role of new role of new products, products, then... then...

1. 2. 3. 4. 1. 2. 3. 4. Idea Screening Business Prototype Idea Screening Business Prototype generation generation of ideas of ideas analysis development analysis development

5. 5. Market Market Tests Tests

6. 6. CommerCommercialization cialization

Copyright © 2001 McGraw-Hill Ryerson Limited

9 - 10

The New Product Development Process
• A new product is best developed through a series of six stages: • The first two stages provide a focus for generating new-product ideas and a basis for evaluating them. • The next three stages deal with ideas and are the least expensive. • In their haste, some companies skip stages — the most common 9-7
Copyright © 2001 McGraw-Hill Ryerson Limited

9 - 11

Criteria for New Products
• there must be adequate market demand: this is necessary but not sufficient for success • must satisfy key financial criteria • must be compatible with environmental standards • must fit with the company’s marketing structure • should also be compatible with production capabilities, satisfy legal requirements, and fit with corporate goals and objectives
Copyright © 2001 McGraw-Hill Ryerson Limited 9 - 12

Development of New Product Strategy
Company Goals Product Strategy Examples
Defend market Introduce addition to Pizza Hut’s “Big share existing produce line/ New Yorker” and revise existing product“Stuffed Crust” pies Strengthen Introduce a really new Digital cameras reputation as an product - not just an introduced by innovator extension of an Sony, Canon, and existing product other firms
Copyright © 2001 McGraw-Hill Ryerson Limited

9 - 13

Adoption-Diffusion Process
• different new products are adopted by consumers at different rates • the individual consumer goes through certain stages before adopting a new product • marketers must be interested in first creating awareness, then interest, then trial, before the consumer is considered an adopter • some people are genuine innovators, while others wait and try later; some
Copyright © 2001 McGraw-Hill Ryerson Limited

9 - 14

New Product Adoption and Diffusion
• Adoption process: The decision-making activity of an individual through which the new product is accepted. • Diffusion: The process by which an innovation is spread through a social system over time.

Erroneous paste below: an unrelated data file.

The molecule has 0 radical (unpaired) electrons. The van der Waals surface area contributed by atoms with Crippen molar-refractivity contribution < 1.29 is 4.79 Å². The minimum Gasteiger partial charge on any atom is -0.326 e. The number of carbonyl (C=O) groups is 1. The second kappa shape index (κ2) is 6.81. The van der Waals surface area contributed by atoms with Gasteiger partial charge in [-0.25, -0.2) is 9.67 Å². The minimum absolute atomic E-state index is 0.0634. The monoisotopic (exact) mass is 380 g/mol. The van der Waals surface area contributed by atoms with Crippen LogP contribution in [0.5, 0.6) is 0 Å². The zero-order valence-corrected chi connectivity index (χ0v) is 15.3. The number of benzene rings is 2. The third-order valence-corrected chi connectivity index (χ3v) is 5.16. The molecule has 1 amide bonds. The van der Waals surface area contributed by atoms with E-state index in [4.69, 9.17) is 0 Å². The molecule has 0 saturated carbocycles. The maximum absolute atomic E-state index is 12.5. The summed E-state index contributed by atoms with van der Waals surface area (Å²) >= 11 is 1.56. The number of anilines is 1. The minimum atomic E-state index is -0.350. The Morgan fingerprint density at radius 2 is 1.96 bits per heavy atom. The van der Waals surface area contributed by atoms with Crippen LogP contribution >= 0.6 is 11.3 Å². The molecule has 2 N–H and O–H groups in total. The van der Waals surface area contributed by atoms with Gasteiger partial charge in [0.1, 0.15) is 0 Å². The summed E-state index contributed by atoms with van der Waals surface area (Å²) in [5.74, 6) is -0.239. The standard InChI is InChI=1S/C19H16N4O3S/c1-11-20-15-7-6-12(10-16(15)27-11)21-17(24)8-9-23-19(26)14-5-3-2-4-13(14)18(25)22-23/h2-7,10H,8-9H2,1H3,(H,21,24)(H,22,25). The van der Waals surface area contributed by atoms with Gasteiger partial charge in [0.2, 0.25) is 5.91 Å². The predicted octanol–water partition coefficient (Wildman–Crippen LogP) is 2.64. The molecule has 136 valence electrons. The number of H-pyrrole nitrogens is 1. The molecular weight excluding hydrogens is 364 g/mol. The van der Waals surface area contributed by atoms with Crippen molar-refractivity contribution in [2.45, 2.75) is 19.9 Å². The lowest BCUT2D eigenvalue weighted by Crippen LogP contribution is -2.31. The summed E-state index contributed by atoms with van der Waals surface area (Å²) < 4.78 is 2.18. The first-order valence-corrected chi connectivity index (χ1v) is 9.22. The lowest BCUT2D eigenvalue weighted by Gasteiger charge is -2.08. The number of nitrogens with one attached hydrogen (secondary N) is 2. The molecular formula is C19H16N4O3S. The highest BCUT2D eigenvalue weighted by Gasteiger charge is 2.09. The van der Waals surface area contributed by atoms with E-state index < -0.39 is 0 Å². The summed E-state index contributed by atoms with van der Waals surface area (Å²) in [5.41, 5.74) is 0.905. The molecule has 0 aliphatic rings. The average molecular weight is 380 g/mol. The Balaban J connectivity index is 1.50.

Copyright © 2001 McGraw-Hill Ryerson Limited 9 - 15

• awareness: customer is exposed to the product • interest: interest and information seeking • evaluation: assessment of the advantages and disadvantages of the new product • trial: customer tries the product in lowrisk situation; may be a sample or test drive • adoption: customer decides to buy the product
Copyright © 2001 McGraw-Hill Ryerson Limited

Stages in the Adoption Process

9 - 16

Adopter Categories
• Researchers have identified five categories of individual adopters for new products: • Innovators — 3% of the market. • Early adopters — 13% of the market. • Early majority — 34% of the market. • Late majority — 34% of the market.
Copyright © 2001 McGraw-Hill Ryerson Limited 9 - 17

Five Characteristics Affecting Adoption Rate: Example
Evaluation of new safer baseball for youngsters: 1. Relative advantage—superior to current balls in terms of safety but not tradition. 2. Compatibility—coincides with cultural values and experiences of parents but not of coaches. 3. Complexity—no problem understanding. 4. Trialability—ball can be easily tested. 5. Observability—can see a youngster
Copyright © 2001 McGraw-Hill Ryerson Limited

9 - 18

New Product Organization
Companies take a variety of approaches to organizing the new product function: • product-planning committees • new-product departments • cross-functional new venture teams • product managers
• many larger firms are replacing the product manager with category
Copyright © 2001 McGraw-Hill Ryerson Limited 9 - 19